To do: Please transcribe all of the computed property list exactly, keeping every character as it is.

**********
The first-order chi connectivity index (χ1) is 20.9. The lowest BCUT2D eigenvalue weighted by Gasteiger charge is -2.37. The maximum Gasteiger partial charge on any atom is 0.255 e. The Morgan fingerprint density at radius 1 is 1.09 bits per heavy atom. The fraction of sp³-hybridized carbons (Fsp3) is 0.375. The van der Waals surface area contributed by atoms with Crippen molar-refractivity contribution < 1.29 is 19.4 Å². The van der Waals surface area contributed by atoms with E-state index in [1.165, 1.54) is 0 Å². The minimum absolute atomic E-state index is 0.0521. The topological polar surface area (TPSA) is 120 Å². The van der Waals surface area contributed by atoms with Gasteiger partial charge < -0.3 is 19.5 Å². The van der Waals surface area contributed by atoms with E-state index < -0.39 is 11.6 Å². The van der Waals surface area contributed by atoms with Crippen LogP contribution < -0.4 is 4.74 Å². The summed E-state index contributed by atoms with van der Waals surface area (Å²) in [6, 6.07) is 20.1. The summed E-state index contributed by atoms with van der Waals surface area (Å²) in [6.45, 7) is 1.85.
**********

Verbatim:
The first-order chi connectivity index (χ1) is 20.9. The lowest BCUT2D eigenvalue weighted by Gasteiger charge is -2.37. The maximum Gasteiger partial charge on any atom is 0.255 e. The Morgan fingerprint density at radius 1 is 1.09 bits per heavy atom. The fraction of sp³-hybridized carbons (Fsp3) is 0.375. The van der Waals surface area contributed by atoms with Crippen molar-refractivity contribution < 1.29 is 19.4 Å². The van der Waals surface area contributed by atoms with E-state index in [1.165, 1.54) is 0 Å². The minimum absolute atomic E-state index is 0.0521. The topological polar surface area (TPSA) is 120 Å². The van der Waals surface area contributed by atoms with Gasteiger partial charge < -0.3 is 19.5 Å². The van der Waals surface area contributed by atoms with E-state index < -0.39 is 11.6 Å². The van der Waals surface area contributed by atoms with Crippen LogP contribution < -0.4 is 4.74 Å². The summed E-state index contributed by atoms with van der Waals surface area (Å²) in [6, 6.07) is 20.1. The summed E-state index contributed by atoms with van der Waals surface area (Å²) in [6.45, 7) is 1.85.